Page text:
Can I ask a job candidate about their marital status?
Interviewing can be a minefield, and it’s important to make sure you’re asking the right questions about the role and the candidate whilst not straying into potentially discriminatory areas.
11 March 2016
This is often a topic that women face in interviews, but that’s not to say men don’t get asked about it too.
Asking if someone is married may be interpreted as meaning one of two things, you want someone who is married because they’re deemed more stable, or you see a married person more likely to be juggling a family and therefore less committed. Either way you shouldn’t ask someone about their marital status in an interview, no matter what your views on marriage are.
Women are often asked about their relationships as interviewers want to know if they have children and therefore schedules other than work to stick to. Whether a woman is married or not, or has children or not, should have no bearing on their ability to do their job, so any questions around this should be avoided.
You should also never assume that someone is married to a person of the opposite sex. Equal marriage rights now mean that anyone can get married no matter what their sexual preference. Any questions about a person’s sexual preference are definitely off limits.
Any questions to any candidate about whether they have children or not should be avoided. You can ask if the work schedule suits the candidate, and then they’ll have the opportunity to tell you if it does or doesn’t work for them.
You should also avoid discussing childcare if the candidate mentions they do have children. The candidate will be aware that they’ll need to sort their own childcare arrangements out, this isn’t something you need to worry about at this stage.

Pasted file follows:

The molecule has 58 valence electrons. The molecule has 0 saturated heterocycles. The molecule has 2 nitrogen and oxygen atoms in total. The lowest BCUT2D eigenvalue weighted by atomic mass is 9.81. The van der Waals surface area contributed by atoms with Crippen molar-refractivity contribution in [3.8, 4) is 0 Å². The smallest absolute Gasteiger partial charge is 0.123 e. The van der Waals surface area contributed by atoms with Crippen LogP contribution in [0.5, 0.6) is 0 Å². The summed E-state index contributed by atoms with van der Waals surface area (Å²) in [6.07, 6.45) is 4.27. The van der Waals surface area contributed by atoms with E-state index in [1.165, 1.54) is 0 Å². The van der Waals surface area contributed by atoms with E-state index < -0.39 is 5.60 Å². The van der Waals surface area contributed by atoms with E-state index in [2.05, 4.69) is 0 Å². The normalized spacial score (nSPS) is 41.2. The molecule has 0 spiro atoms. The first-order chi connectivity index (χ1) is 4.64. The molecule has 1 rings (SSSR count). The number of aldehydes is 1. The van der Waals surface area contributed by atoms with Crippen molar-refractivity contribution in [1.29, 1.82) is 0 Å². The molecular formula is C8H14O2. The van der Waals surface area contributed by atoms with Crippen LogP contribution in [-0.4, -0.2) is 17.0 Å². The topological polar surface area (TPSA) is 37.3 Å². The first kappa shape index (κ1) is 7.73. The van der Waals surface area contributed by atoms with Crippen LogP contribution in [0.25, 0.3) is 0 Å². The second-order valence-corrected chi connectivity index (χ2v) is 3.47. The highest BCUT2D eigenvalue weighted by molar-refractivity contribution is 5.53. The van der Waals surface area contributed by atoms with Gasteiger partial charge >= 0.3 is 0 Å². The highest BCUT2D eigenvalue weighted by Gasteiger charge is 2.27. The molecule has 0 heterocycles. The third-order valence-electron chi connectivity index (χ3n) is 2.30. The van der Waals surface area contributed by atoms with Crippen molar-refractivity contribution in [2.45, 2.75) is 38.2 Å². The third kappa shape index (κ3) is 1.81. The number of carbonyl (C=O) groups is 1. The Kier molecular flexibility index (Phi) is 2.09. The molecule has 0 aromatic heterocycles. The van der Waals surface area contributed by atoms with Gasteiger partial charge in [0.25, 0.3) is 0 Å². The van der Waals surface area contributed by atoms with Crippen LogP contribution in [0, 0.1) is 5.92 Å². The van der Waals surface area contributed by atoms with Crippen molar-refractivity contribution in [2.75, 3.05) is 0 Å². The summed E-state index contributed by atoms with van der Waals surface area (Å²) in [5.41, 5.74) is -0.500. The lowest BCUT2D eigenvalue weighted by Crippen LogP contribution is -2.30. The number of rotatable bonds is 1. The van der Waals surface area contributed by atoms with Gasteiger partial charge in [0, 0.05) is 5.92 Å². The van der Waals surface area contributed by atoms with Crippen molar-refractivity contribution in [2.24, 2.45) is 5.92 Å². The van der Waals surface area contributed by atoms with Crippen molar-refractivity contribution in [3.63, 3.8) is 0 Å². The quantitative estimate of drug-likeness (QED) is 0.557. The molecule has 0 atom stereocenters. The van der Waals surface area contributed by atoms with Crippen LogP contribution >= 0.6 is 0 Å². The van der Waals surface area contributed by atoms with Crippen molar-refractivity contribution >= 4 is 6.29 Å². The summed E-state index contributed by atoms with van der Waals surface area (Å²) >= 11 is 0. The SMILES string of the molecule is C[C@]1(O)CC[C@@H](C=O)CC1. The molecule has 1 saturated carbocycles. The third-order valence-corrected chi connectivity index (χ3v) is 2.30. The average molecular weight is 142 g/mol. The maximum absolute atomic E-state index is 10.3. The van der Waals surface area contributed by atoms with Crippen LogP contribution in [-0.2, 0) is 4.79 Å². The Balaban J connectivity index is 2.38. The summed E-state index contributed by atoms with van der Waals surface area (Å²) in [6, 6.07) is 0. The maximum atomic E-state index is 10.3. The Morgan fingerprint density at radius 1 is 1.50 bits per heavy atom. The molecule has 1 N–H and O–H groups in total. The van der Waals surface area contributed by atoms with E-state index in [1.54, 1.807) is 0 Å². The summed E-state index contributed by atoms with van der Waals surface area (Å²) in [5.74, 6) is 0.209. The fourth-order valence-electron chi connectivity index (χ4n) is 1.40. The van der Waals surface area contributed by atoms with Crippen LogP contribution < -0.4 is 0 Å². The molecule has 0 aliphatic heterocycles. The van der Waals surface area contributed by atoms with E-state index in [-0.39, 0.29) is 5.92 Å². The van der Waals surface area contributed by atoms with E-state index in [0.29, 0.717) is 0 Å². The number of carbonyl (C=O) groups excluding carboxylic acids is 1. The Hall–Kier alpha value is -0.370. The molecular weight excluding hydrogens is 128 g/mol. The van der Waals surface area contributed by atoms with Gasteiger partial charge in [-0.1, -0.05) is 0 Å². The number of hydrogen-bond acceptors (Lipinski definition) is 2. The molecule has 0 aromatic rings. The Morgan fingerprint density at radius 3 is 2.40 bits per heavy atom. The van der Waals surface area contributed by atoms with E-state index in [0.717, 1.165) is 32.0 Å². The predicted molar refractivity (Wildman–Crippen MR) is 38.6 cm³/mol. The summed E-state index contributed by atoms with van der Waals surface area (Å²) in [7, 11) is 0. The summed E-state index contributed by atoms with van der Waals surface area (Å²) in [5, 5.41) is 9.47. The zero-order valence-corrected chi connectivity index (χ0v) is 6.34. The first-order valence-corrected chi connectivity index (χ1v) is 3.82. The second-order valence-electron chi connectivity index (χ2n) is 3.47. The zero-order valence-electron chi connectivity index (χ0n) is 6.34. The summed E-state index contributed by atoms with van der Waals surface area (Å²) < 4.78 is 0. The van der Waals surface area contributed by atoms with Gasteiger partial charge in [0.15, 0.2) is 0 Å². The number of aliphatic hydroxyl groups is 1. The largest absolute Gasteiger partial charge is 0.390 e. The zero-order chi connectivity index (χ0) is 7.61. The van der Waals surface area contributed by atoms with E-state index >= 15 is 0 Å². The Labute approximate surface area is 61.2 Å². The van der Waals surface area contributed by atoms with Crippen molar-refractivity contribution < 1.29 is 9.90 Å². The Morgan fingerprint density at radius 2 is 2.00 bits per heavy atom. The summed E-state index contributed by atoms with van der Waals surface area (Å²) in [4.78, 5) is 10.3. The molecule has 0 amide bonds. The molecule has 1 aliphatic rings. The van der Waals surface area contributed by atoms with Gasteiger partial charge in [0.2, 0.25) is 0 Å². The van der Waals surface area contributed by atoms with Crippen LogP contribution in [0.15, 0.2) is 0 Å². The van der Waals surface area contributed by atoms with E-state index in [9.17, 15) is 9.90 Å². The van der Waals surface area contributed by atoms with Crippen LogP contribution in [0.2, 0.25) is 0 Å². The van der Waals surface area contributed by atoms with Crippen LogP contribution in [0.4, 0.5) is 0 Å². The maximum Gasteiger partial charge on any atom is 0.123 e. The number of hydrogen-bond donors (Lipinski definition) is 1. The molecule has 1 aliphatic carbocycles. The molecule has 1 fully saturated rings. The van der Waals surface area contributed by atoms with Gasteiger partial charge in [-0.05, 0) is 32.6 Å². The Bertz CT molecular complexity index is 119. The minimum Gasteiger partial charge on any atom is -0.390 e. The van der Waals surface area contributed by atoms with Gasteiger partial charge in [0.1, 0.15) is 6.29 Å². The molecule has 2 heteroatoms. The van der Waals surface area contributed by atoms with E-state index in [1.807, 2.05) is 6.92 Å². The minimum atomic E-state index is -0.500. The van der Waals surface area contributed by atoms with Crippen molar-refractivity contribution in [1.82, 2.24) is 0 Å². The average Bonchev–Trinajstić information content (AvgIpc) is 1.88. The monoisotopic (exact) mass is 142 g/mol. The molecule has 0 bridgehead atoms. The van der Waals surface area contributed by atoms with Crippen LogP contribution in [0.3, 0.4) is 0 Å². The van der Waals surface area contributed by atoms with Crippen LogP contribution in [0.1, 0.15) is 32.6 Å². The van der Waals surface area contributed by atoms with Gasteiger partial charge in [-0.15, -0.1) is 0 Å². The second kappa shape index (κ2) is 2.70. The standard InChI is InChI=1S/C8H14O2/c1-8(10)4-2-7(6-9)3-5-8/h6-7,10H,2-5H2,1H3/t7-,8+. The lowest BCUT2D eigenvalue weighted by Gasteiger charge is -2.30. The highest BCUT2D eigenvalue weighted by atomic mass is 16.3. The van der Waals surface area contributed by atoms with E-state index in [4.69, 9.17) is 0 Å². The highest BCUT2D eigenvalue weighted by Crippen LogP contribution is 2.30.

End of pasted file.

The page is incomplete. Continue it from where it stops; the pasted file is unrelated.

You shouldn’t ask a candidate if they’re planning on having a family, or when they’re likely to get pregnant. You also shouldn’t ask if they’re currently pregnant. You shouldn’t ask how many children someone wants to have, or, if they already have children, if they’re intending on having any more.
Don’t ask: Do you have children?
Do ask: You may be required to do overtime. Will you be able to do this?
Don’t ask: Are you married?
Do ask: Are any of your qualifications or references in any other name?
Don’t ask: How many children do you have and do you have childcare for them?
Do ask: Sometimes you may be asked to come in on short notice; will this be alright for you? Are there any hours you won’t be able to work?
Essentially if you’re not sure about a question, don’t ask it. You mustn’t ask anything that could be used against you in a discrimination case.
If a prospective candidate believes that they didn’t get a job based on their marital status, children, or sexual preference, they may have a case for discrimination. To avoid situations like this, make sure that every question you ask is carefully thought out before the interview starts. Informal interviews can often be dangerous as seemingly light hearted and friendly rapport can quickly stray into grey areas that are potentially discriminatory.
All information was correct at the time of publication.